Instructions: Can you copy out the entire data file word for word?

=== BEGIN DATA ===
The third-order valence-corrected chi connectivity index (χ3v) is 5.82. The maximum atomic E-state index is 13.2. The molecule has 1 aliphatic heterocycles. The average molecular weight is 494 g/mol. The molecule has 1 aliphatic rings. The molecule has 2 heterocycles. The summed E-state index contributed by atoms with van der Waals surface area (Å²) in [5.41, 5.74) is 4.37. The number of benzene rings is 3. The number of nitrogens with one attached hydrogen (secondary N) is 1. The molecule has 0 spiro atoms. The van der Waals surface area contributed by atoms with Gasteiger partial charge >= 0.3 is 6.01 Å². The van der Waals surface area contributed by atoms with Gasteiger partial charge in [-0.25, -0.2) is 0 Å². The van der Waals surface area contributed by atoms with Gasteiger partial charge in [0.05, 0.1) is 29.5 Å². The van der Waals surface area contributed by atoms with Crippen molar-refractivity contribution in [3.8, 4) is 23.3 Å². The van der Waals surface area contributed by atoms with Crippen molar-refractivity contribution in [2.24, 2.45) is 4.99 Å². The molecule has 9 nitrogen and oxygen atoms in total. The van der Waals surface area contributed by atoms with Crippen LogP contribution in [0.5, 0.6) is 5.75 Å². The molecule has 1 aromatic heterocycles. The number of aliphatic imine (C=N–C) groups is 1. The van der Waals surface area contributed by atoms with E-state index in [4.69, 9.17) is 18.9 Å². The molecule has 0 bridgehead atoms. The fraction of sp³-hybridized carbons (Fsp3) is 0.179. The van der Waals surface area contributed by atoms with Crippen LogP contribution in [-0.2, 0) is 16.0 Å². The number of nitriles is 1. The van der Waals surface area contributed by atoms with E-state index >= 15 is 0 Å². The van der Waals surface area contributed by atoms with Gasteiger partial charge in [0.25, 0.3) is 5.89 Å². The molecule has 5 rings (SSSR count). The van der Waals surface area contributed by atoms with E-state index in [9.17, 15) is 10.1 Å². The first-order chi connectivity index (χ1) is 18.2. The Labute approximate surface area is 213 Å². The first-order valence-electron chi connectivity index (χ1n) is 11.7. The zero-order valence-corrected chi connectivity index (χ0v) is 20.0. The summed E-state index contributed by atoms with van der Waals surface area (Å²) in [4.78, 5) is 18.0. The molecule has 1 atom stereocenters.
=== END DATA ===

The third-order valence-corrected chi connectivity index (χ3v) is 5.82. The maximum atomic E-state index is 13.2. The molecule has 1 aliphatic heterocycles. The average molecular weight is 494 g/mol. The molecule has 1 aliphatic rings. The molecule has 2 heterocycles. The summed E-state index contributed by atoms with van der Waals surface area (Å²) in [5.41, 5.74) is 4.37. The number of benzene rings is 3. The number of nitrogens with one attached hydrogen (secondary N) is 1. The molecule has 0 spiro atoms. The van der Waals surface area contributed by atoms with Gasteiger partial charge >= 0.3 is 6.01 Å². The van der Waals surface area contributed by atoms with Gasteiger partial charge in [-0.25, -0.2) is 0 Å². The van der Waals surface area contributed by atoms with Gasteiger partial charge in [0.05, 0.1) is 29.5 Å². The van der Waals surface area contributed by atoms with Crippen molar-refractivity contribution in [3.8, 4) is 23.3 Å². The van der Waals surface area contributed by atoms with Crippen molar-refractivity contribution in [2.24, 2.45) is 4.99 Å². The molecule has 9 nitrogen and oxygen atoms in total. The van der Waals surface area contributed by atoms with Crippen LogP contribution in [0.5, 0.6) is 5.75 Å². The molecule has 1 aromatic heterocycles. The number of aliphatic imine (C=N–C) groups is 1. The van der Waals surface area contributed by atoms with E-state index in [4.69, 9.17) is 18.9 Å². The molecule has 0 bridgehead atoms. The fraction of sp³-hybridized carbons (Fsp3) is 0.179. The van der Waals surface area contributed by atoms with Crippen LogP contribution in [-0.2, 0) is 16.0 Å². The number of nitriles is 1. The van der Waals surface area contributed by atoms with E-state index >= 15 is 0 Å². The van der Waals surface area contributed by atoms with Gasteiger partial charge in [0.25, 0.3) is 5.89 Å². The molecule has 5 rings (SSSR count). The van der Waals surface area contributed by atoms with E-state index in [9.17, 15) is 10.1 Å². The first-order chi connectivity index (χ1) is 18.2. The Labute approximate surface area is 213 Å². The first-order valence-electron chi connectivity index (χ1n) is 11.7. The zero-order valence-corrected chi connectivity index (χ0v) is 20.0. The summed E-state index contributed by atoms with van der Waals surface area (Å²) in [4.78, 5) is 18.0. The molecule has 1 atom stereocenters.